Like the Boothe and Ragan proposal, Professor Tombe’s proposal is reasonable and makes a great deal of sense until one considers how governments actually operate and more specifically how they might respond to these incentives.
It’s clear, for instance, that this federal government has a proclivity for spending regardless of its impact on the deficit and debt. As we pointed out previously, the financial decisions in 2018 illustrate the Trudeau government’s preference for ever-increasing spending. In the fall of 2018, the government realized revenues would be $5.5 billion higher and interest costs $2.5 billion lower than originally budgeted, resulting in a potential improvement in federal finances of $8.0 billion. Rather than reducing the deficit, the government hastily increased spending by $8.0 billion.
What’s to stop the federal government from, for instance, re-classifying a whole host of spending to be COVID and recession-related? Such a re-classification would mean that the operating deficit reported to Canadians would be much lower than the actual deficit because spending and borrowing would have been shifted to the new segregated fund, allowing for additional deficit-financed spending. As many economists have long recognized, spendthrift governments like the one currently in power in Ottawa will maximize the amount of money they’re able to spend within economic and political constraints. The proposal by Professor Tombe could, and likely would, increase the amount of money the federal government could politically borrow for current spending.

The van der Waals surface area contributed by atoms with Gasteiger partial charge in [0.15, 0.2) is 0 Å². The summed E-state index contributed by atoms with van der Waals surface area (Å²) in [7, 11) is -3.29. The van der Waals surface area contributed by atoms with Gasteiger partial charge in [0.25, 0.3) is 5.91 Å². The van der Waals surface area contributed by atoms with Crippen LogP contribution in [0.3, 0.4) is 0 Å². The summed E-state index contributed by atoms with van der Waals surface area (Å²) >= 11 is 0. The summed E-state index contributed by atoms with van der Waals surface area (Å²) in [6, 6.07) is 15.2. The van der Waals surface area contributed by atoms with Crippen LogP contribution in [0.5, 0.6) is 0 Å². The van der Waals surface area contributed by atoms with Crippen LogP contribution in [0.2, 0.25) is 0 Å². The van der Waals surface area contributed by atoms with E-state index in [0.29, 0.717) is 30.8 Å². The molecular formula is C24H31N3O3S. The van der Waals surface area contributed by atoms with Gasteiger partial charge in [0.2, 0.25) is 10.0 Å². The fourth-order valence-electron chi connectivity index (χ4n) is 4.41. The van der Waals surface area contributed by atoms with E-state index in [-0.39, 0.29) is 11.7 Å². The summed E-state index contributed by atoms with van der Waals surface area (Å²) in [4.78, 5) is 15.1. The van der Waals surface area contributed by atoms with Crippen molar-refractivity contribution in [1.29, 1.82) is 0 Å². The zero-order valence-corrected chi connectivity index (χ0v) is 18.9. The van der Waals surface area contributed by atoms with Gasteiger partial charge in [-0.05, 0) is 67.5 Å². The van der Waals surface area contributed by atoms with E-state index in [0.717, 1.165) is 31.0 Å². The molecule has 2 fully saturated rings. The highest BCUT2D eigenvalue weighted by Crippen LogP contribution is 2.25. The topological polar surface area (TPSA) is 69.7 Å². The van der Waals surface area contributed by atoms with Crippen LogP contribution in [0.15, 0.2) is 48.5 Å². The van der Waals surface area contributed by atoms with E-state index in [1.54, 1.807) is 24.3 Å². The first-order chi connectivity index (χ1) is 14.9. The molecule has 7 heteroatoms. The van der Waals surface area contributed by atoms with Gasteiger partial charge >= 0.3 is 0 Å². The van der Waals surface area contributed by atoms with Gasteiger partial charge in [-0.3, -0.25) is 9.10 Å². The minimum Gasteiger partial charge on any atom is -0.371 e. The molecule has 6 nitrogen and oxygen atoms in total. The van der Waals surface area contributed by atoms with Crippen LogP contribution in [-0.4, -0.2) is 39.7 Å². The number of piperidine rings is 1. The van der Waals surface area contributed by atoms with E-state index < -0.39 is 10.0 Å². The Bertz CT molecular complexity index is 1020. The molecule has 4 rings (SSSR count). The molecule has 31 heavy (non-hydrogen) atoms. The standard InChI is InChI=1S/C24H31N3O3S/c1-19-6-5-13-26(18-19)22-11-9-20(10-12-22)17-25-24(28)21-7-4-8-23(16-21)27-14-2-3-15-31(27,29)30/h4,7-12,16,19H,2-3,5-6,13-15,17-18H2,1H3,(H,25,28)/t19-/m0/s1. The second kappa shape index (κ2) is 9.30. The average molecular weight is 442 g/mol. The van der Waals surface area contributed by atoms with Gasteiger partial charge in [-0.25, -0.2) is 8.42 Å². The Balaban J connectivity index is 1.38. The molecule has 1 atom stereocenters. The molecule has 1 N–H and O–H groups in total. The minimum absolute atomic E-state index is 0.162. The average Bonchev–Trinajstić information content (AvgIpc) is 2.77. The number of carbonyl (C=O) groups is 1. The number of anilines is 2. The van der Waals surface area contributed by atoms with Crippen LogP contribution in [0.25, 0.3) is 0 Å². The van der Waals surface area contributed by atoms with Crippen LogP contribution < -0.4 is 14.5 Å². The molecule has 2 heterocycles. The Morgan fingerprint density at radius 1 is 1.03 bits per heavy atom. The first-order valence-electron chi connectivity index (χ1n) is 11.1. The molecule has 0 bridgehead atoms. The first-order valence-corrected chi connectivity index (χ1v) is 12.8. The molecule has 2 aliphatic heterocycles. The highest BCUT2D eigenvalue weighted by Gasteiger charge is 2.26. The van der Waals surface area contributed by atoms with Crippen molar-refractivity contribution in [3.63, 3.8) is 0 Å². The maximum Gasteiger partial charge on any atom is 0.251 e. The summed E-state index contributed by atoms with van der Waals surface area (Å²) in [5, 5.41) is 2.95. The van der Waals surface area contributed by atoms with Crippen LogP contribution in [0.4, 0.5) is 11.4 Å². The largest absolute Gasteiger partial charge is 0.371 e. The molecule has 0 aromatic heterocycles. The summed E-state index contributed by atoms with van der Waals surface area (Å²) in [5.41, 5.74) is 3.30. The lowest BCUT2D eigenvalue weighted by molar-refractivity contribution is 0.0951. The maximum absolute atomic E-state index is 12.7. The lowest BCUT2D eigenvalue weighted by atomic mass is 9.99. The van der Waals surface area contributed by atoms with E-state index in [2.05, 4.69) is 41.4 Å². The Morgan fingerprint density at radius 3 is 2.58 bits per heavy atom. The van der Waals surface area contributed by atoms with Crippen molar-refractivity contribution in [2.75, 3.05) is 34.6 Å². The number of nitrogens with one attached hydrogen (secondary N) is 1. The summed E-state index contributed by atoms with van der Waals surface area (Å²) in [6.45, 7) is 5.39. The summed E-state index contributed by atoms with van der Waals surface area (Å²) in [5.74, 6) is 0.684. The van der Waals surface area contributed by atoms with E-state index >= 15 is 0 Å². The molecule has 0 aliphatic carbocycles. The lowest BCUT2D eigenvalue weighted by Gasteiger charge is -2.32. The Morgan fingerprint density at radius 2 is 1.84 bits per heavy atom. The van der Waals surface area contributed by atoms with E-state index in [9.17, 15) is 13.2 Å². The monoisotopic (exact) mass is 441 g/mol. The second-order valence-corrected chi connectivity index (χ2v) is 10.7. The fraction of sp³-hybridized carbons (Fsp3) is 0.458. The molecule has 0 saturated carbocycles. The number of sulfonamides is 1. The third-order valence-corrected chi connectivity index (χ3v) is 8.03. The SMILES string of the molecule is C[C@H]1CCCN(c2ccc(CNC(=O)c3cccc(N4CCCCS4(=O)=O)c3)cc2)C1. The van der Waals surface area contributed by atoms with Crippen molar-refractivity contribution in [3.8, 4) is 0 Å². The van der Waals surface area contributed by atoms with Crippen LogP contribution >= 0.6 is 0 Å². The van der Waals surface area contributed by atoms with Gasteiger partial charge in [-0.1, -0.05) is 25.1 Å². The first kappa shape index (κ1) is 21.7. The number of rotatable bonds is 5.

And lest we think this is just a theoretical criticism of spendthrift governments, we can examine the real-world case of California. It, like most U.S. states, has a constitutional requirement to balance its budget. What is often misunderstood, however, is that this requirement only applies to its General Fund, which is basically an operating budget. There are also “Bonded Funds” and “Special Funds” that are not restricted by the balanced budget requirement. The original idea behind the two additional funds was sound—match revenues with the spending related to special or dedicated levies as well as bond issues.
What gets missed is the incentives such rules present to governments who want to spend more. What’s happened in California is a shifting of spending defined as General compared to Special and Bonded. Specifically, General Fund spending has fallen from 81.0 per cent of total state spending in 2000-01 to 68.9 per cent in 2020-21.
The risk of suggestions that ignore the realities of government is that they provide intellectual fodder and space to create programs that might superficially look like what was originally recommended but eventually operate quite differently once the reality of government takes effect. And this is where the real economic costs are imposed on taxpayers and the economy more broadly. Understanding and incorporating the reality of how governments operate is vital and indeed necessary when reforming existing policies and introducing new ones.
Subscribe to the Fraser Institute
Get the latest news from the Fraser Institute on the latest research studies, news and events.